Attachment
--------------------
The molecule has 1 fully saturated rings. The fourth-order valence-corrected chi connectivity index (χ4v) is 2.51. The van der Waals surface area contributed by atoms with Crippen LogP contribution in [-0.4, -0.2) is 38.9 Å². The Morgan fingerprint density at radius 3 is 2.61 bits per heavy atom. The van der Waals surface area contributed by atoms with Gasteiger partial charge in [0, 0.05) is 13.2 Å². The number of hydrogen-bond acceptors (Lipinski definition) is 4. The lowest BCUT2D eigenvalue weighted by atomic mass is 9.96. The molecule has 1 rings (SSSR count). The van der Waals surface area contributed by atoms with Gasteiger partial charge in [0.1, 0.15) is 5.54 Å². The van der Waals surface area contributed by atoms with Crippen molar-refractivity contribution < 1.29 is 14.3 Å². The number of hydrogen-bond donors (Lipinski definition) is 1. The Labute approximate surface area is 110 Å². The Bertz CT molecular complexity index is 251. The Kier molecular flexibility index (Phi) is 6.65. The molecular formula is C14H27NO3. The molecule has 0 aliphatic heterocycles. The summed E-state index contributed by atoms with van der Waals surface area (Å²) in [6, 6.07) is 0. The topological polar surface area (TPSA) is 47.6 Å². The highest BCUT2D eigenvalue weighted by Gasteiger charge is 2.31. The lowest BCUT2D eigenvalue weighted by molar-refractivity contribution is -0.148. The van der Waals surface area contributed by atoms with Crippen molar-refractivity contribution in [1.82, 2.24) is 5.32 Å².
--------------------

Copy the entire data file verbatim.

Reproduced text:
The molecule has 1 fully saturated rings. The fourth-order valence-corrected chi connectivity index (χ4v) is 2.51. The van der Waals surface area contributed by atoms with Crippen LogP contribution in [-0.4, -0.2) is 38.9 Å². The Morgan fingerprint density at radius 3 is 2.61 bits per heavy atom. The van der Waals surface area contributed by atoms with Gasteiger partial charge in [0, 0.05) is 13.2 Å². The number of hydrogen-bond acceptors (Lipinski definition) is 4. The lowest BCUT2D eigenvalue weighted by atomic mass is 9.96. The molecule has 1 rings (SSSR count). The van der Waals surface area contributed by atoms with Gasteiger partial charge in [0.1, 0.15) is 5.54 Å². The van der Waals surface area contributed by atoms with Crippen molar-refractivity contribution < 1.29 is 14.3 Å². The number of hydrogen-bond donors (Lipinski definition) is 1. The Labute approximate surface area is 110 Å². The Bertz CT molecular complexity index is 251. The Kier molecular flexibility index (Phi) is 6.65. The molecular formula is C14H27NO3. The molecule has 0 aliphatic heterocycles. The summed E-state index contributed by atoms with van der Waals surface area (Å²) in [6, 6.07) is 0. The topological polar surface area (TPSA) is 47.6 Å². The highest BCUT2D eigenvalue weighted by Gasteiger charge is 2.31. The lowest BCUT2D eigenvalue weighted by molar-refractivity contribution is -0.148. The van der Waals surface area contributed by atoms with Crippen molar-refractivity contribution in [1.82, 2.24) is 5.32 Å².